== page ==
Tag Archives: cloud

Five-point plan to get the most out of your Apprenticeship – Oliver Pope

I recently celebrated my 4th ‘birthday’ at IBM.  Don’t ask me how four years have gone so quickly, because I don’t have an answer (and I’m trying to ignore the fact!).

With that in mind, I thought I’d share an updated 5-point plan that I use every day, that will help you get the most out of your apprenticeship and indeed, your career.

  1. Get a Mentor – I can absolutely assure you that there is no point in your career when having a mentor is a bad thing. And when I say ‘a mentor’ – I mean collect them like Pokémon.  Having a ‘council of advisors’ means that whenever you have a difficult decision about your career or how to handle a tricky work situation, the act of listening to people you trust will, I can guarantee, show you the right path
  2. Stay Excited … but not too excited – To this day, I still don’t understand people when talk about ‘that Monday morning feeling’. Talk to people (your manager, your colleagues in other parts of the business, your mentor), and find the role that suits you (you’ll know when you’ve found it, trust me).  But remember, you are starting off in your career (and building your understanding of technology, your role in the company and the machinations of office politics) so you are at a slight disadvantage to some of your colleagues who have done it before.  I have found that, in cases where I don’t know everything about a subject, I need to remain conscious of that fact and not allow myself to make assumptions or assertions that may end up coming back to haunt me or my client.  Which brings me on to my next point …
  3. Do the Reading – I cannot understate the importance and value or taking the time to do some education (formal or informal) in and around your area of expertise. Subscribe to development newsletters … most of the time you’ll just delete them, but even if you only read one white paper a month that teaches you one new thing, you’ll benefit. All of this provides you with the foundation to start implementing your own, new and innovative ideas that could change an industry –  and the next time the client asks a tricky question, you’ll be the one coming up with the answer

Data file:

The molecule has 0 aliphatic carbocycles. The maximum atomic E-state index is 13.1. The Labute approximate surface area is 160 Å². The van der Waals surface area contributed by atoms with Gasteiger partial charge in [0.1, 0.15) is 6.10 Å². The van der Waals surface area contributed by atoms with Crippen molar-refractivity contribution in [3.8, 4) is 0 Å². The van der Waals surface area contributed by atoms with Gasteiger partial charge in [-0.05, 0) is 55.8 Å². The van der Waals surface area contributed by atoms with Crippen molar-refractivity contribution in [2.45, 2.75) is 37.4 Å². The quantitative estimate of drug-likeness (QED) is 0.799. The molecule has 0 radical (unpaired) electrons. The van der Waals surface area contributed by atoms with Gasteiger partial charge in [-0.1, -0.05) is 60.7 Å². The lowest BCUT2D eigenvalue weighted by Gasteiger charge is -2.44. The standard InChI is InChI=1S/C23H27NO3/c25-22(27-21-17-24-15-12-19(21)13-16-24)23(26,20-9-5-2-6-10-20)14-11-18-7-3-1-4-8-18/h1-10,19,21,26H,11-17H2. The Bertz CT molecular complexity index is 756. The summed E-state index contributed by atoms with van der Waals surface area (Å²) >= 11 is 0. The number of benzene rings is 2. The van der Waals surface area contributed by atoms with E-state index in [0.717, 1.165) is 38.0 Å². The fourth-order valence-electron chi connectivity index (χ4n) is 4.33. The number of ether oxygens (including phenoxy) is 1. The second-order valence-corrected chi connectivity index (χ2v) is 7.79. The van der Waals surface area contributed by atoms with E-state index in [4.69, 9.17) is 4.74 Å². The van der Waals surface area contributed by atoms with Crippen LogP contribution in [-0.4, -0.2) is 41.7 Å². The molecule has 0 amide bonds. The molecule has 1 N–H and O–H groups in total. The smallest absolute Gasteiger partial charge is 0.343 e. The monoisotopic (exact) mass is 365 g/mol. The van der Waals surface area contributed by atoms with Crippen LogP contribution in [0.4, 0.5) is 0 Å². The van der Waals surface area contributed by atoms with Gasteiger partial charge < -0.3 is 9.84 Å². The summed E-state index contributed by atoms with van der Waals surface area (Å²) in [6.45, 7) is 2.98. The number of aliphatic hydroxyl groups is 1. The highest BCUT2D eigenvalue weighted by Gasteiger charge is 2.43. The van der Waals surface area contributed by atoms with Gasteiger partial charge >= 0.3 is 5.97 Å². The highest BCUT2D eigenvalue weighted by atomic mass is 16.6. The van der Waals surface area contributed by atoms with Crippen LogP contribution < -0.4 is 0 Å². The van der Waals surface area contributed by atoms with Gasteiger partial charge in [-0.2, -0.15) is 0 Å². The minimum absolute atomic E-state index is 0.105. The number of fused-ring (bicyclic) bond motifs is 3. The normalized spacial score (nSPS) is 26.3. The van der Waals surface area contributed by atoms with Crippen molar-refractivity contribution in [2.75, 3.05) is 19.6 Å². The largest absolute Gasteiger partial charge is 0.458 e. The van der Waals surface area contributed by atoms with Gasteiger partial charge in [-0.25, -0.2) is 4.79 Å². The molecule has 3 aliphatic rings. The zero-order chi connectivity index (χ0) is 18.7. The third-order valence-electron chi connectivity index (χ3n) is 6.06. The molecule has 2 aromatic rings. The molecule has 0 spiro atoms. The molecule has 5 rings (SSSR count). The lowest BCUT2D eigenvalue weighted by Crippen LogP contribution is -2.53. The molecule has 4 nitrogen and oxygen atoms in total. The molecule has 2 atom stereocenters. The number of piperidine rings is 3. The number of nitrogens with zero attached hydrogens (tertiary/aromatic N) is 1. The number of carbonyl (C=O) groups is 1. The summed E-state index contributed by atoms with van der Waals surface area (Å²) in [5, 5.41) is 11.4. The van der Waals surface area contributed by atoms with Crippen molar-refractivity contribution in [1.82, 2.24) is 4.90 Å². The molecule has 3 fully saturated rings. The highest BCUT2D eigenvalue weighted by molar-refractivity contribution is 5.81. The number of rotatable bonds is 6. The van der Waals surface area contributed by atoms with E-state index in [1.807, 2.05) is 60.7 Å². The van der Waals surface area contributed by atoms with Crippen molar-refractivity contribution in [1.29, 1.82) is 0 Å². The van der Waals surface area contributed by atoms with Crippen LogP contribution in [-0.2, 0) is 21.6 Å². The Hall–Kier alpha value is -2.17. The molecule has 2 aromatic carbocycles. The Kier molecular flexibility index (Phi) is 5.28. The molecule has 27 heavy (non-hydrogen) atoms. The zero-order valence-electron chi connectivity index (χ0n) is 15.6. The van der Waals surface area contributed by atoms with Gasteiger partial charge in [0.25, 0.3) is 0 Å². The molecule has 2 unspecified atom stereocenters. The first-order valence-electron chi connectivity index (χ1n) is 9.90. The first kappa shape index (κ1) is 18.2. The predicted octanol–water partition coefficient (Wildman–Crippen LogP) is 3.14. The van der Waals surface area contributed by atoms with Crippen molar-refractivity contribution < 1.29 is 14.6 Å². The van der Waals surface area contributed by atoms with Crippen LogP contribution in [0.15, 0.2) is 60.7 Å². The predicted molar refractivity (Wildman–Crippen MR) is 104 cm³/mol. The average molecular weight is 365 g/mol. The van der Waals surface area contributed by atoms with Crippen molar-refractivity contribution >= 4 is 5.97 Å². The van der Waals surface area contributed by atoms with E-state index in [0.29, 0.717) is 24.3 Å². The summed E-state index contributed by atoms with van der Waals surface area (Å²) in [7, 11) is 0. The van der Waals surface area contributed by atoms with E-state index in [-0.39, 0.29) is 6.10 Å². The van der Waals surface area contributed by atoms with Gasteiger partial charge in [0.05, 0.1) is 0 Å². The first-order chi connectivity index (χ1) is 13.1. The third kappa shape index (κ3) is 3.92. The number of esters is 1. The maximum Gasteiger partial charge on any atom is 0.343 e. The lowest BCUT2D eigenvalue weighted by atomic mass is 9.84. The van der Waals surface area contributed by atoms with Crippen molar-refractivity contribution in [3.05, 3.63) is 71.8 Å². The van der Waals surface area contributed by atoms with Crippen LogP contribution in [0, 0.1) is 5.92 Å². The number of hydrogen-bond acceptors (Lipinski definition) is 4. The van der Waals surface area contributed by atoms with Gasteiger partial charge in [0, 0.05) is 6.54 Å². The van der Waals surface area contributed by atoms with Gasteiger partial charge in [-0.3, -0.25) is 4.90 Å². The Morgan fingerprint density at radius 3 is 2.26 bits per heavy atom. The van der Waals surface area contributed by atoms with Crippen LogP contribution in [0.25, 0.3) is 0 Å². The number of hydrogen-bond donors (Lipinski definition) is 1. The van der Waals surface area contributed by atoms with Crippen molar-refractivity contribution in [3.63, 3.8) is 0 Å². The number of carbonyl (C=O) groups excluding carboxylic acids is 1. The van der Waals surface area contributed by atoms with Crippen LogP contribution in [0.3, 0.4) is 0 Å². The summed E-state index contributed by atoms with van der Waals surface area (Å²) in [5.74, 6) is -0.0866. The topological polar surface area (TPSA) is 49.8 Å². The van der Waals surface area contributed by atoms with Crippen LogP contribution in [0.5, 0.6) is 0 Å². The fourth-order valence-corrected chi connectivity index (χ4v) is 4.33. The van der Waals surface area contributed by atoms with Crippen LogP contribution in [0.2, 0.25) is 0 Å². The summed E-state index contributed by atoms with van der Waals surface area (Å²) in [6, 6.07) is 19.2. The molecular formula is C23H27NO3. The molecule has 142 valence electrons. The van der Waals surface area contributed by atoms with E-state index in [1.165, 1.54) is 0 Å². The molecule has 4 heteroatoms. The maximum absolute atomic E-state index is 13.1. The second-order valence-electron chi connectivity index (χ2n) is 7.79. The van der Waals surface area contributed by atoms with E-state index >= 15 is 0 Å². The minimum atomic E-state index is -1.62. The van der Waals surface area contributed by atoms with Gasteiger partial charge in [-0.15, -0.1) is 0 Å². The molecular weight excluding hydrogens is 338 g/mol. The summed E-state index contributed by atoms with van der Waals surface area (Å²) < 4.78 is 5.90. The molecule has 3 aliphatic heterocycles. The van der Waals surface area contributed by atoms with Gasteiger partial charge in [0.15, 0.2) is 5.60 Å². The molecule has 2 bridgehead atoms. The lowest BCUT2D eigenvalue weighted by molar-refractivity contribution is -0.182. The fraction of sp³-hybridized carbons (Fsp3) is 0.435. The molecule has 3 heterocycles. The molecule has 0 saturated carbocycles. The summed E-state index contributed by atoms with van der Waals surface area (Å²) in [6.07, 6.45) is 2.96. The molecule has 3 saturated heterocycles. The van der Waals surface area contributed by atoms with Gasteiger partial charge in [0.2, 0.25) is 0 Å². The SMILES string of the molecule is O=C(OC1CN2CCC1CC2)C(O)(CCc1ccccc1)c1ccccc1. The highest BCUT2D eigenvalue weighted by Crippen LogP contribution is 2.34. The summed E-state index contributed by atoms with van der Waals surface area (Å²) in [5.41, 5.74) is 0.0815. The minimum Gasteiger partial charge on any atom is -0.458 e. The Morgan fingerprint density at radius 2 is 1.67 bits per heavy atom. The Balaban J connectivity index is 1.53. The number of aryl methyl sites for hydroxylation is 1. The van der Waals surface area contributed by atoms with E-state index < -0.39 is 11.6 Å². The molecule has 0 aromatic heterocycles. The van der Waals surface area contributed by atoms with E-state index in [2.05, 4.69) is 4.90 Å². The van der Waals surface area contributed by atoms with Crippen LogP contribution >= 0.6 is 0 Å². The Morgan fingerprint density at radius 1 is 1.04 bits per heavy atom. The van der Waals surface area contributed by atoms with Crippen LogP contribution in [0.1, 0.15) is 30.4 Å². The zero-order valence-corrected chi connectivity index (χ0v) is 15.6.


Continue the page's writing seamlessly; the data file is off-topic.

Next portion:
4. Work Hard and Earn Your Place – Put in the hours. It’s that simple.  You won’t always be the most intelligent person in the room (I rarely am), but you honestly don’t need to be.  If you build a reputation for putting in the work, being personable, approachable and diligent, important people will soon start coming to you.  At first it will ‘only’ be to help do some research maybe, but then you’re helping them author a white paper, and then you’re implementing what you wrote about and changing the face of your business or industry (trust me, I know what I’m talking about on this one!)
  5. Chill Out! – Relax. ‘Wellness’ may be an annoying buzzword but really, the simple things still work best:
  • Avoid working from home (that’s where you go to in order to be with your family and turn your brain off!)